On a number of occasions, we here at Abnormal Use have reported on the ongoing legal battle between the Consumer Products Safety Commission (CPSC) and the makers of a toy called Buckyballs (see here and here). After nearly two years, the CPSC has finally reached a settlement with the former CEO of the manufacturer of Buckyballs through which the toy will be recalled. By way of a refresher, Buckyballs are pea-sized magnetic balls that are ultra-strong and can be stacked or shaped in fun ways. The potential problem: If a child swallows more than one ball, the powerful magnets can cause serious internal injury. The CPSC has likened the injury to a gunshot wound. In spite of the product’s preexisting warnings, the CPSC waged a full fledged crusade against Buckyballs that ultimately led to the demise of its corporate manufacturer. Although Buckyballs’ parent company (Maxfield & Oberton Holdings) has been driven out of business, the CPSC has also gone after its CEO, Craig Zucker. The CPSC has sought to hold him personally responsible for a recall of the toy. Zucker has been an outspoken critic of the CPSC and has contended that the law does not allow individual employees to be held liable for such things. It would certainly seem that Zucker had a valid argument. Nevertheless, the realities of litigating against a federal agency with unlimited resources seems to have finally forced Mr. Zucker to relent.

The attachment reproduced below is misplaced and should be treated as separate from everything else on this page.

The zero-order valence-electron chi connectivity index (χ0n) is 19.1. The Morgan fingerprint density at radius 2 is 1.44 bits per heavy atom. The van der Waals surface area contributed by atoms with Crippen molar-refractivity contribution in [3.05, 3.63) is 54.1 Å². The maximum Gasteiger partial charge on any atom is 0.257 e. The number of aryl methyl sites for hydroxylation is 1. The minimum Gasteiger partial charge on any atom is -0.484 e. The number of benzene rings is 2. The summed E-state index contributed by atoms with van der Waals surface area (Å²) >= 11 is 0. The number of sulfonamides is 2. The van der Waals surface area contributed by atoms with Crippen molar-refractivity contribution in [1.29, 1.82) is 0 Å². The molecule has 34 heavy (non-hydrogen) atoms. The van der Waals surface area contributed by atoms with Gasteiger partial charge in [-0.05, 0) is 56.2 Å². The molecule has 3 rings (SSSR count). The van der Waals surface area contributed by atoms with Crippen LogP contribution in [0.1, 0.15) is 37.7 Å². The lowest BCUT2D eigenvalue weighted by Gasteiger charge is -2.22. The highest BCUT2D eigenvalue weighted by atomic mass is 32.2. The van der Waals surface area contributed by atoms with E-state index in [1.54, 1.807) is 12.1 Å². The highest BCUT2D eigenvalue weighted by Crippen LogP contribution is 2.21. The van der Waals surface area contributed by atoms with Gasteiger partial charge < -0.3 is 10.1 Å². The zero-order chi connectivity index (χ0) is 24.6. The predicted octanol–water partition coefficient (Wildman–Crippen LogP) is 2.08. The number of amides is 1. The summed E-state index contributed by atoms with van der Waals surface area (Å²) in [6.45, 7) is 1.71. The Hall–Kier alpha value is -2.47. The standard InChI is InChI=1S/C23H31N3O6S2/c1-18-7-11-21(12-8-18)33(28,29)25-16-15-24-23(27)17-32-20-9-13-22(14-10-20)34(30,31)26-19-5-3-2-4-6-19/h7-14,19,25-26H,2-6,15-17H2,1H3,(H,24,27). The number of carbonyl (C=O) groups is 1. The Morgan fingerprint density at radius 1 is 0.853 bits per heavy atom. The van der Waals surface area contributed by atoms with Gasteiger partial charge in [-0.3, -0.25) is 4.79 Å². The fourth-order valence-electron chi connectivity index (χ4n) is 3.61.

The settlement agreement provides that Zucker will place $375,000 into a trust that the CPSC will control. The CPSC will recall Buckyballs (and its sibling, Buckycubes) and will grant a refund to customers to be paid from the trust.
The settlement is troubling in that it sets a precedent for the CPSC holding a corporate officer personally liable for a product recall. A good analysis of this issue can be found here.